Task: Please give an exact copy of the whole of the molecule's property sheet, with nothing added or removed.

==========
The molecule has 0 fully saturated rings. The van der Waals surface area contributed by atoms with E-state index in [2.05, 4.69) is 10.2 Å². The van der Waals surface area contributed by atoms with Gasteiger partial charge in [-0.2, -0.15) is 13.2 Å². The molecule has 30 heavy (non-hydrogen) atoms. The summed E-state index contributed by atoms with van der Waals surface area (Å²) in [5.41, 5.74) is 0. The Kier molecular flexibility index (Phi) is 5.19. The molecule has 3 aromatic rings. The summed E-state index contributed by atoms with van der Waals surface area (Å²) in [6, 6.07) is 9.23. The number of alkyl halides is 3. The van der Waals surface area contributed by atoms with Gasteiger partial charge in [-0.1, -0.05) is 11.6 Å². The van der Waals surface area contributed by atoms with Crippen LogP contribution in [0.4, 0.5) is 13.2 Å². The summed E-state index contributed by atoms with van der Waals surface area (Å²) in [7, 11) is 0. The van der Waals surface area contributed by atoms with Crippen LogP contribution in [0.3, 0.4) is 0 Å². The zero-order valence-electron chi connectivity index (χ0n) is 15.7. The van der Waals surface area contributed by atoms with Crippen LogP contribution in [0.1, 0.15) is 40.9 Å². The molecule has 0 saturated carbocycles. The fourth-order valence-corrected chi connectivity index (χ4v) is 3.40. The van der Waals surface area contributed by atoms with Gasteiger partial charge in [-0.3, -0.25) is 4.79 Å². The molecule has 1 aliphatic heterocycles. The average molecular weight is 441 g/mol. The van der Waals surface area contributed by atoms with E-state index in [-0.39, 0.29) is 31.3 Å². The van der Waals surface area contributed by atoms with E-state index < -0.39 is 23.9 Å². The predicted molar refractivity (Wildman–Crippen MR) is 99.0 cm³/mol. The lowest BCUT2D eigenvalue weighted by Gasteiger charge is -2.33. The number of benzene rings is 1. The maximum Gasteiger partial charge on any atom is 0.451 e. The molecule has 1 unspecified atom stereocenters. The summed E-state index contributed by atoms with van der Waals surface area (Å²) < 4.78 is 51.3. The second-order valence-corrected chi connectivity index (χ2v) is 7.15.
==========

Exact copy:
The molecule has 0 fully saturated rings. The van der Waals surface area contributed by atoms with E-state index in [2.05, 4.69) is 10.2 Å². The van der Waals surface area contributed by atoms with Gasteiger partial charge in [-0.2, -0.15) is 13.2 Å². The molecule has 30 heavy (non-hydrogen) atoms. The summed E-state index contributed by atoms with van der Waals surface area (Å²) in [5.41, 5.74) is 0. The Kier molecular flexibility index (Phi) is 5.19. The molecule has 3 aromatic rings. The summed E-state index contributed by atoms with van der Waals surface area (Å²) in [6, 6.07) is 9.23. The number of alkyl halides is 3. The van der Waals surface area contributed by atoms with Gasteiger partial charge in [-0.1, -0.05) is 11.6 Å². The van der Waals surface area contributed by atoms with Crippen LogP contribution in [0.4, 0.5) is 13.2 Å². The summed E-state index contributed by atoms with van der Waals surface area (Å²) in [7, 11) is 0. The van der Waals surface area contributed by atoms with Crippen LogP contribution in [0.3, 0.4) is 0 Å². The zero-order valence-electron chi connectivity index (χ0n) is 15.7. The van der Waals surface area contributed by atoms with Crippen LogP contribution in [0.1, 0.15) is 40.9 Å². The molecule has 0 saturated carbocycles. The fourth-order valence-corrected chi connectivity index (χ4v) is 3.40. The van der Waals surface area contributed by atoms with Gasteiger partial charge in [-0.3, -0.25) is 4.79 Å². The molecule has 1 aliphatic heterocycles. The average molecular weight is 441 g/mol. The van der Waals surface area contributed by atoms with E-state index in [-0.39, 0.29) is 31.3 Å². The van der Waals surface area contributed by atoms with E-state index < -0.39 is 23.9 Å². The predicted molar refractivity (Wildman–Crippen MR) is 99.0 cm³/mol. The lowest BCUT2D eigenvalue weighted by Gasteiger charge is -2.33. The number of benzene rings is 1. The maximum Gasteiger partial charge on any atom is 0.451 e. The molecule has 1 unspecified atom stereocenters. The summed E-state index contributed by atoms with van der Waals surface area (Å²) < 4.78 is 51.3. The second-order valence-corrected chi connectivity index (χ2v) is 7.15.